By David Chaston
Five main banks offer 'bonus saver' accounts where extra interest can be earned by agreeing to terms where you make a minimum deposit each month, and make no withdrawals.
These accounts have been marketed as an incentivised way to save, one where 'the bank helps encourage savings'.
Traditionally, the base interest rate in these accounts was set at a 'normal' level, and the 'bonus' was an extra.
However, the longer these accounts have existed the greater the twist to enhance the 'bonus' at the expense of the 'normal' base rate.
A new twist
In fact, this week has seen another bank succumb to embellishing the twist.
BNZ has changed and reduced its 'base' interest in its Rapid Save account to a nominal 0.25% p.a. from an already low 1.00% p.a., and raised its 'bonus' interest to 4.25% from 3.05%. All up, the BNZ Rapid Save account now returns a very respectable 4.50% p.a. - provided you abide by the 'deposit-and-no-withdrawal' terms.
BNZ is actually responding to settings other banks have adopted; it is not the first to this party.
ANZ pays only 0.10% 'base interest' on its Serious Saver, and has a bonus of 4.40%, giving a total potential return of 4.50%. The National Bank has identical arrangements for its eSaver account.
Westpac offers 0.25% as its base rate for its Bonus Saver account; its 'bonus' rate is currently 3.75%, giving a total return of 4.00% p.a.
Kiwibank has an incentive saver account too, one they call their 'Online call account'. But they have maintained the reverse approach, offering 2.40% as the base rate, and embellishing it by a 'bonus' of 0.75%, for a total return of 3.15%.
SBS, The Co-operative Bank, and TSB all also offer their versions of a 'bonus saver' account. SBS has adopted the 'low base' pricing structure, while the other two use the traditional structure with a normal base rate and a more modest bonus.
Marketing the 'bonus' portion heavily has become a fundamental part of the pitch to attract more funds to these accounts.
But are you getting the bonus?
But missing one of the two key terms is costly - the 'bonus' interest is not earned for the whole month. And of course, the bank avoids paying that interest in the month you withdraw the funds when you come to use them for the purpose you signed up for the account.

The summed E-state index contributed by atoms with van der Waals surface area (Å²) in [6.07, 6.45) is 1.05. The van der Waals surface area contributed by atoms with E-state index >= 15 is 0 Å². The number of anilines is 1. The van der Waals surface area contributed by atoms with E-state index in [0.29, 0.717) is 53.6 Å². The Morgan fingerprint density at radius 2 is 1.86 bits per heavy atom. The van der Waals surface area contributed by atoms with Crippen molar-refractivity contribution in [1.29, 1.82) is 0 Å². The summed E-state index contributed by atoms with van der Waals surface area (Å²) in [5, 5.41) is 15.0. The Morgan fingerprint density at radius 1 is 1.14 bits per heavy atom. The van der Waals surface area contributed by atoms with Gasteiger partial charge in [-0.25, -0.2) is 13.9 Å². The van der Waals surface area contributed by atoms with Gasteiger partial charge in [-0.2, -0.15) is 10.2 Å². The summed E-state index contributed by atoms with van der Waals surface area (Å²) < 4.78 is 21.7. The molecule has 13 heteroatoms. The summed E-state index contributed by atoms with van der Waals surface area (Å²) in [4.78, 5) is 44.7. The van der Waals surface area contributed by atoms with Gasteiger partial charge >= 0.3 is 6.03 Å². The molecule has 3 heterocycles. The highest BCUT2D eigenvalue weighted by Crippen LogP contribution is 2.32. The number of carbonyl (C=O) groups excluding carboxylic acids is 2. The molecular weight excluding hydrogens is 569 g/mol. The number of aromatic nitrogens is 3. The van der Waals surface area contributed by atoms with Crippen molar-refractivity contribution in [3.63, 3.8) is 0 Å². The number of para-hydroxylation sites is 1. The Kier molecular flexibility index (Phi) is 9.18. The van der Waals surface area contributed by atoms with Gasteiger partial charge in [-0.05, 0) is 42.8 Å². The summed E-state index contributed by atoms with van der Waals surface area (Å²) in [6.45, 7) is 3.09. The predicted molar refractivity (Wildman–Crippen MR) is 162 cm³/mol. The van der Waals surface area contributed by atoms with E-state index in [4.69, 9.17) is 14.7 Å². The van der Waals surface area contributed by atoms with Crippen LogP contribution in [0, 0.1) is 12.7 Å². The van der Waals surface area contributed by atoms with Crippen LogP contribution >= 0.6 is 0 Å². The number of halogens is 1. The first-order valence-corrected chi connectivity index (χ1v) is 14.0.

You can avoid those risks by using an unrestricted online savings account and unusually there are currently some options that pay equivalent interest - without the limitations.
For example, RaboDirect is offering new customers 4.50% for their High Interest Savings Account. That rate actually only applies for the first four months and then will revert to their normal online call account rate of 3.40%. (It seems pretty tough on their loyal extisting customer base that the higher rate doesn't apply to them.) But at least both accounts earn interest on any variable balance right up to the time to withdraw.
ASB's Fast Saver account is similar although they pay interest from the first $1 at 3.15% p.a.
Understanding how the rules of these accounts will play out for you is something anyone considering using them must consider.
For example, if you are saving for a holiday that will happen in say six months may mean you only effectively get five month's interest in some of these 'bonus saver' accounts because when you use the funds you break one of the key requirements of the account.
On the other hand, many people appreciate the fierce discipline some of the heavily twisted bonus saver accounts enforce.
And if you can live by the rules, interest earnings of 4.50% 'at call' are attactive these days - in fact, most banks aren't offering much more than this for a one year term deposit.
All e-saver interest rates, along with their tiers and terms, are set out on this page »